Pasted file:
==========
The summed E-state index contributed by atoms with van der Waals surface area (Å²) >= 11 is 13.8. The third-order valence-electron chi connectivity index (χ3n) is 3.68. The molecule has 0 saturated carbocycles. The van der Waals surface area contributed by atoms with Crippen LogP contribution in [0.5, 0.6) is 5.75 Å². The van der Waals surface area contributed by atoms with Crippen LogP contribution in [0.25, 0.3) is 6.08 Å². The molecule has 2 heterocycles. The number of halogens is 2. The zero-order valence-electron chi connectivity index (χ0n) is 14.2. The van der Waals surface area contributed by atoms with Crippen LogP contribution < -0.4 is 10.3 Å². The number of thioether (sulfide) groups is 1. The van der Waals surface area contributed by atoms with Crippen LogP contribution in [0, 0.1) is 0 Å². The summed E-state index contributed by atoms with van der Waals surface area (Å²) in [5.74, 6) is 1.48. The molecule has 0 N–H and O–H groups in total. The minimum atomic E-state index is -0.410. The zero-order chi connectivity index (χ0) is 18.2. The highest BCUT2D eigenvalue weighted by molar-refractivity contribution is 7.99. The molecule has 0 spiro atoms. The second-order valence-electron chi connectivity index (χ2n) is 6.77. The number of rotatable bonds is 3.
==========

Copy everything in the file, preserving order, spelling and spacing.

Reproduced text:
The summed E-state index contributed by atoms with van der Waals surface area (Å²) >= 11 is 13.8. The third-order valence-electron chi connectivity index (χ3n) is 3.68. The molecule has 0 saturated carbocycles. The van der Waals surface area contributed by atoms with Crippen LogP contribution in [0.5, 0.6) is 5.75 Å². The van der Waals surface area contributed by atoms with Crippen LogP contribution in [0.25, 0.3) is 6.08 Å². The molecule has 2 heterocycles. The number of halogens is 2. The zero-order valence-electron chi connectivity index (χ0n) is 14.2. The van der Waals surface area contributed by atoms with Crippen LogP contribution < -0.4 is 10.3 Å². The number of thioether (sulfide) groups is 1. The van der Waals surface area contributed by atoms with Crippen LogP contribution in [0, 0.1) is 0 Å². The summed E-state index contributed by atoms with van der Waals surface area (Å²) in [5.74, 6) is 1.48. The molecule has 0 N–H and O–H groups in total. The minimum atomic E-state index is -0.410. The zero-order chi connectivity index (χ0) is 18.2. The highest BCUT2D eigenvalue weighted by molar-refractivity contribution is 7.99. The molecule has 0 spiro atoms. The second-order valence-electron chi connectivity index (χ2n) is 6.77. The number of rotatable bonds is 3.